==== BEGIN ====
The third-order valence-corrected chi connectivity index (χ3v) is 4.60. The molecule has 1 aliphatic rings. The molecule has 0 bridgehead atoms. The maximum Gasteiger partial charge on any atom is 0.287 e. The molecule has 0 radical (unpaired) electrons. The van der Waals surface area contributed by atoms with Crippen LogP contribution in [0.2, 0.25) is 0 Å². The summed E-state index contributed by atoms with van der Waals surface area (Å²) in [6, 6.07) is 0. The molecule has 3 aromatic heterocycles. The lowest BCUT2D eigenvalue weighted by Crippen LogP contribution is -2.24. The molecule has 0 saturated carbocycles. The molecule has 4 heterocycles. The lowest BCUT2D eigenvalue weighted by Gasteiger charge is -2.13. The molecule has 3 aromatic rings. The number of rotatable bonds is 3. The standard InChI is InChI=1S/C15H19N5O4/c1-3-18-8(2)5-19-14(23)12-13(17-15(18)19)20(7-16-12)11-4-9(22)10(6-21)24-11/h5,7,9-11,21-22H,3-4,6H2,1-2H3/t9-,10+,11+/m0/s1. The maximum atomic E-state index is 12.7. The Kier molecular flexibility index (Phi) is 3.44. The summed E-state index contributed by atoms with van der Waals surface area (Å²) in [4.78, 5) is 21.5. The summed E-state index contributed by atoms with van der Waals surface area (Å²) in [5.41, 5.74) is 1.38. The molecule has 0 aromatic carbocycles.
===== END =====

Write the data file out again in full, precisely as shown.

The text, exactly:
The third-order valence-corrected chi connectivity index (χ3v) is 4.60. The molecule has 1 aliphatic rings. The molecule has 0 bridgehead atoms. The maximum Gasteiger partial charge on any atom is 0.287 e. The molecule has 0 radical (unpaired) electrons. The van der Waals surface area contributed by atoms with Crippen LogP contribution in [0.2, 0.25) is 0 Å². The summed E-state index contributed by atoms with van der Waals surface area (Å²) in [6, 6.07) is 0. The molecule has 3 aromatic heterocycles. The lowest BCUT2D eigenvalue weighted by Crippen LogP contribution is -2.24. The molecule has 0 saturated carbocycles. The molecule has 4 heterocycles. The lowest BCUT2D eigenvalue weighted by Gasteiger charge is -2.13. The molecule has 3 aromatic rings. The number of rotatable bonds is 3. The standard InChI is InChI=1S/C15H19N5O4/c1-3-18-8(2)5-19-14(23)12-13(17-15(18)19)20(7-16-12)11-4-9(22)10(6-21)24-11/h5,7,9-11,21-22H,3-4,6H2,1-2H3/t9-,10+,11+/m0/s1. The maximum atomic E-state index is 12.7. The Kier molecular flexibility index (Phi) is 3.44. The summed E-state index contributed by atoms with van der Waals surface area (Å²) in [4.78, 5) is 21.5. The summed E-state index contributed by atoms with van der Waals surface area (Å²) in [5.41, 5.74) is 1.38. The molecule has 0 aromatic carbocycles.